Berkeley parks

Why is overtime such a big part of the SF budget?

Hello, Bay Area. It’s Friday, September 9, and Hurricane Kay will likely bring some very unusual weather to Northern California. Here’s what you need to know to start your day.

Overtime paid to San Francisco government employees reached $367 million in fiscal year 2021-22, up more than $100 million from a year earlier and more than $50 million. dollars more than any year in the past decade.

According to compensation data from the City Comptroller’s Office, overtime has increased steadily since the 2012-2013 fiscal year, with only a slight drop during the pandemic caused by temporary closures of some government positions.

The government says this spike in overtime spending is the result of a shortage of staff and the fact that paying overtime can sometimes be cheaper than hiring more full-time workers.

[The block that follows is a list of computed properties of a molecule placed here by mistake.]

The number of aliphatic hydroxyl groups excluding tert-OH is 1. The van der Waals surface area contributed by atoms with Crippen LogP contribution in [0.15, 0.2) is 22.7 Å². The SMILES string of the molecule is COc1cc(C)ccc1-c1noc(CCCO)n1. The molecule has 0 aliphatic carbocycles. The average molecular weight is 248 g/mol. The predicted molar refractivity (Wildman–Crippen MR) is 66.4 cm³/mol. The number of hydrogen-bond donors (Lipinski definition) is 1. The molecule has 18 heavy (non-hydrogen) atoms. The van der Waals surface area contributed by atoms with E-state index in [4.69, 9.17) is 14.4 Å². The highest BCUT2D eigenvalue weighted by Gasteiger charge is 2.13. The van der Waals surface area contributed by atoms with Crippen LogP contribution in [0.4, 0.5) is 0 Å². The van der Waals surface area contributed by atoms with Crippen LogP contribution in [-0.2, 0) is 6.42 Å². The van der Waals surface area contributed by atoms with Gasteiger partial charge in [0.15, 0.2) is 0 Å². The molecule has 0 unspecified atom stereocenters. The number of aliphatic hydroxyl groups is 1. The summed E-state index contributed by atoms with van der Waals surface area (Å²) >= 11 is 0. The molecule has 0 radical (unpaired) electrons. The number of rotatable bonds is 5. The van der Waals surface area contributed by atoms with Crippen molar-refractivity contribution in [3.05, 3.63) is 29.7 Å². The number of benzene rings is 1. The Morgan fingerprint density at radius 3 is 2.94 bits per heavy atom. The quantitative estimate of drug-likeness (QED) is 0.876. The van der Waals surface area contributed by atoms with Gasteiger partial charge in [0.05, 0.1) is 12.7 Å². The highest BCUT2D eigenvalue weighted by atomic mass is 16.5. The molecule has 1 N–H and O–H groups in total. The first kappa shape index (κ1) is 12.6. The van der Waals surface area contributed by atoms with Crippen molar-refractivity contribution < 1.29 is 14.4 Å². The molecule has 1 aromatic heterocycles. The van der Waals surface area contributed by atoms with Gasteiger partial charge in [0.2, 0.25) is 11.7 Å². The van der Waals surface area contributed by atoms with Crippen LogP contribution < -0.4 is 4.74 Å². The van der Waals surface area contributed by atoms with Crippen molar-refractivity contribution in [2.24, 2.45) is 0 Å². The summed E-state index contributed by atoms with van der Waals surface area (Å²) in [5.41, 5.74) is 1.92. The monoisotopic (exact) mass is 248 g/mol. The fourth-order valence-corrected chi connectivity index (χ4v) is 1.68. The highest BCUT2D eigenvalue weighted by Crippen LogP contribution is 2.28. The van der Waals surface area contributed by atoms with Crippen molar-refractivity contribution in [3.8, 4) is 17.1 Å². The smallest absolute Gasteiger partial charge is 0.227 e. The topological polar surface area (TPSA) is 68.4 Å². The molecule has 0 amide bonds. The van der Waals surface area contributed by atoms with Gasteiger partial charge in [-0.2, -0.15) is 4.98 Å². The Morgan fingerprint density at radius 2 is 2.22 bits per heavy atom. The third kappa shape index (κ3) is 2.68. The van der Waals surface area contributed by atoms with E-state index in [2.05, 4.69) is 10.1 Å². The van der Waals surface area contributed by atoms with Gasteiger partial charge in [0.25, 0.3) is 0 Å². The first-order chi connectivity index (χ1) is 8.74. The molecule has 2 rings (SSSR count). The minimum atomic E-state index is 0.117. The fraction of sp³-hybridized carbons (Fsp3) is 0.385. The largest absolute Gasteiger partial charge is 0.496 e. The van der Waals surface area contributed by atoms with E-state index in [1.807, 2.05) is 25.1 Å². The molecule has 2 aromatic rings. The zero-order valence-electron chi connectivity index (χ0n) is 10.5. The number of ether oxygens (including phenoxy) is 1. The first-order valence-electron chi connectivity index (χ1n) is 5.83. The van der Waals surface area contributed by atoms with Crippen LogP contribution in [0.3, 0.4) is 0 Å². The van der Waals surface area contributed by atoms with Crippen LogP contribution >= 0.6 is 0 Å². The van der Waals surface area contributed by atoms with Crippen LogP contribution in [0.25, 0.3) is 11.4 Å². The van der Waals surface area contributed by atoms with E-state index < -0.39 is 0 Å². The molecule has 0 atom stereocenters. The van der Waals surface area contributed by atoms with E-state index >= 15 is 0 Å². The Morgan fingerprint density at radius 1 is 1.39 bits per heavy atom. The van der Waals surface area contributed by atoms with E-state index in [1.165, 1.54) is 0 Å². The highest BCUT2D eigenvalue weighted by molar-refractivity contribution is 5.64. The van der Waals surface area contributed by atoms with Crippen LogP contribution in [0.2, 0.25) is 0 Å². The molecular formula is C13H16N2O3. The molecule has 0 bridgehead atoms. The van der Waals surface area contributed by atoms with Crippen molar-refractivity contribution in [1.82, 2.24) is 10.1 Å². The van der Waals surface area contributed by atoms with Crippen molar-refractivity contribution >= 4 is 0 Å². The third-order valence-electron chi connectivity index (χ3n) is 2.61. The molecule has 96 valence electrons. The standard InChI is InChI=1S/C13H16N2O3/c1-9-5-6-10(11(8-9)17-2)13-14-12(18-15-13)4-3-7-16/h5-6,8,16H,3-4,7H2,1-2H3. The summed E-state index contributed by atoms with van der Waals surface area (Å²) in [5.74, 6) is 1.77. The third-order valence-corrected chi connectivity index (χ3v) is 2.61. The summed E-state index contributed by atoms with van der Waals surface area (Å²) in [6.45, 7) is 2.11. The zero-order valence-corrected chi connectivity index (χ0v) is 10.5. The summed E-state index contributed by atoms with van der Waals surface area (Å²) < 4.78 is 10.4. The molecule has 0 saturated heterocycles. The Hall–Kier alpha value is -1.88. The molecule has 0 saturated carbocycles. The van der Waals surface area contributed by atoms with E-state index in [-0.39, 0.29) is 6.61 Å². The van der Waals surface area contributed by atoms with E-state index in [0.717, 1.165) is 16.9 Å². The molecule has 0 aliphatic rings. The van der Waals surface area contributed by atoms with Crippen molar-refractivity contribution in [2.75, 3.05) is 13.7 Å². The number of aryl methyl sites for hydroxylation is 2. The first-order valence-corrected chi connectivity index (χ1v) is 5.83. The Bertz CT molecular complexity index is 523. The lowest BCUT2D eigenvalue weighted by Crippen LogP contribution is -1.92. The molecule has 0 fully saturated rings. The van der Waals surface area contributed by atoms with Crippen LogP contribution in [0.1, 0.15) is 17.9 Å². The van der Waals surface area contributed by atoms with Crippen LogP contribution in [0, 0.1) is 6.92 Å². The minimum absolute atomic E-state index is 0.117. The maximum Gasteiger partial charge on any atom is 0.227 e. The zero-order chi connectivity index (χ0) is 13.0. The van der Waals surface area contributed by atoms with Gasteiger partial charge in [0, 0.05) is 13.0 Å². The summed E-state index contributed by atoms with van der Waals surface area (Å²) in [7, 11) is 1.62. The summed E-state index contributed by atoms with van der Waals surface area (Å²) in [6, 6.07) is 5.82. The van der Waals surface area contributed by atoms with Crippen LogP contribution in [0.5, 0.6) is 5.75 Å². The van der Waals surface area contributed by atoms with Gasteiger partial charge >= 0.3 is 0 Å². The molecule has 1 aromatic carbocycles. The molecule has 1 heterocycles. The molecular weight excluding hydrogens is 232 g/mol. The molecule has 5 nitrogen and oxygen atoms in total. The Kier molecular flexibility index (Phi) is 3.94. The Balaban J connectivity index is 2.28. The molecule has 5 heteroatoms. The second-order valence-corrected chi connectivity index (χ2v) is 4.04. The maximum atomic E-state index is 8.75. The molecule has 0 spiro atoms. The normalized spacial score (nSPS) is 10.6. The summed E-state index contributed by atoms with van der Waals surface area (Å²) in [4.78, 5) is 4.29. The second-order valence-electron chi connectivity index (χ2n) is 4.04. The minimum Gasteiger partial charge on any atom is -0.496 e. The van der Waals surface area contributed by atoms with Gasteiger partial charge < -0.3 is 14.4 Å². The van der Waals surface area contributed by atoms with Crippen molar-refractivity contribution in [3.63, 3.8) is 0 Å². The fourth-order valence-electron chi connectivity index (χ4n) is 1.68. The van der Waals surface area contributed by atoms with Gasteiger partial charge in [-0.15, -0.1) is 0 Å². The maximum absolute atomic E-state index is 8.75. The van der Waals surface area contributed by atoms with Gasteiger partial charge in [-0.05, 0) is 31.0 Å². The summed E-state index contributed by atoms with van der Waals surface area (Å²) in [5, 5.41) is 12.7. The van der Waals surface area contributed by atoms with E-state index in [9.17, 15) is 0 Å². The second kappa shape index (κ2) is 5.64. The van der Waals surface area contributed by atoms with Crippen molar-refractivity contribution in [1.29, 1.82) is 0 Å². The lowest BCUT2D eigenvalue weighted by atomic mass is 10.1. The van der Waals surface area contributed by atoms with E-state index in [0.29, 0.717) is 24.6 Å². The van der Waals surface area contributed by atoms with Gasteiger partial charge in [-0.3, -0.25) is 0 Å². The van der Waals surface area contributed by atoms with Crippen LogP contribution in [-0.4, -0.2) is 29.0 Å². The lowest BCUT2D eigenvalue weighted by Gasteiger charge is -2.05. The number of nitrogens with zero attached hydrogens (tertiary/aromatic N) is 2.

The growth rate of overtime pay has exceeded the increase in total compensation, resulting in a larger share of the budget now being spent on overtime pay than in the past.

See the data and learn more about Nami Sumida.

1970s theater could cut SF housing plans

The United Artists Theater may hamper the development of Stonestown Galleria because consultants say it is eligible for historic preservation status.

Lea Suzuki/The Chronicle

San Francisco’s Stonestown Galleria transformational development proposal, which calls for 2,930 residential units connected by parks, plazas and pathways, faces a new challenge: an empty movie theater dating back to 1970.

The proposal would turn much of the mall’s parking lots on the west side into residential spaces. It would also demolish the theater and build an eight-story, 170-unit apartment building in its place, representing about 6% of planned housing in a project that would help the city meet the state’s mandate to add 82,000 new housing units. ‘by 2030. .